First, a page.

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I am using jquery onbeforeunload event in asp.net application. If i write event as given below then its working fine and display confirm dialog box.

var vGlobal = true;
var sMessage = "Leaving the page will lost in unsaved data!";

[ Working ]

> window.onbeforeunload = function() {
>   if (vGlobal == false) return
> sMessage; }

but its not working if i use bind method like as given below

[ Not working ]

$(window).bind("beforeunload", function(e) {
    if (vGlobal == false)
        return sMessage;
});

Anybody suggest me why its not working.Is there any difference between these two methods.

Code on aspx:

<asp:TextBox ID="txtName" runat="server"></asp:TextBox>

CLICK ON THIS LINK TO SEE RUNNING EXAMPLE

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3 Answers 3

up vote 1 down vote accepted

See the updated version

You need to bind all the events inside document ready event.

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Thanks rahul for reply.Actually problem was that i was using jquery version 1.3.2.Now i got v1.4.4 and its working fine.One more question Do we have write to all jquery code inside $(document).ready function??Is it must?? –  Sukhi Jan 13 '11 at 4:49

Apart from the fact that vGlobal is true and you are checking if (vGlobal == false), this smells like a $(document).ready() issue.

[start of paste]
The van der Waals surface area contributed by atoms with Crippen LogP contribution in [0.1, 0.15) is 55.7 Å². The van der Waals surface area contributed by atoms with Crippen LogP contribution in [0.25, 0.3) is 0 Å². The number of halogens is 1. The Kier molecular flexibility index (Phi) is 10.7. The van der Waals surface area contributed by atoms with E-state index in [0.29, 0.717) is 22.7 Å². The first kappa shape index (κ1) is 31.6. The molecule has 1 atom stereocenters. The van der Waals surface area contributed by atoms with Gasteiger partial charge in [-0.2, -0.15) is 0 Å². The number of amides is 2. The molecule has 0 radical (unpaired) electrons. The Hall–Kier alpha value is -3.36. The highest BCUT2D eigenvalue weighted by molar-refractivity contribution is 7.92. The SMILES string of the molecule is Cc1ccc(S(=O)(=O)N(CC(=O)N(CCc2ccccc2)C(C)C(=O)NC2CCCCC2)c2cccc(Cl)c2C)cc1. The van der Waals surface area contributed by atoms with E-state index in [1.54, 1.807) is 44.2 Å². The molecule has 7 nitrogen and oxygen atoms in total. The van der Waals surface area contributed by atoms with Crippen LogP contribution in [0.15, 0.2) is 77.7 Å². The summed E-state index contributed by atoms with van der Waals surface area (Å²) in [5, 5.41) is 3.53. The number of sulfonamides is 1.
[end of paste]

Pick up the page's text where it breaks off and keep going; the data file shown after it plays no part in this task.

I.e. you should place the declaration inside a document.ready() handler as shown here:

$(document).ready(function(){
    $(window).bind("beforeunload", function(e) {
        if (vGlobal == false)
            return sMessage;
    });
});
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There is no benefit in using jQuery to bind the event to the window - all you are doing is adding the overhead of having jQuery parse the window into a jQuery object, which you aren't even using.

Therefore, using:

window.onbeforeunload = handler;

Is preferable to using jQuery to bind this event.

You can still perform the binding inside of the document ready section:

$(document).ready(function () {
    window.onbeforeunload = handler;
};
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4  
Actually, there is a benefit in using jQuery. If there are multiple declarations of $(window).bind("event"... then the function calls are stacked. window.onbeforeunload = handler; will just replace whatever was originally there. –  James Wiseman Jan 12 '11 at 12:54
    
But there aren't multiple event handlers in this scenario - and if there were you could still wrap all functions in a single event handler - so there really is no benefit. –  Steve Fenton Jan 12 '11 at 15:59

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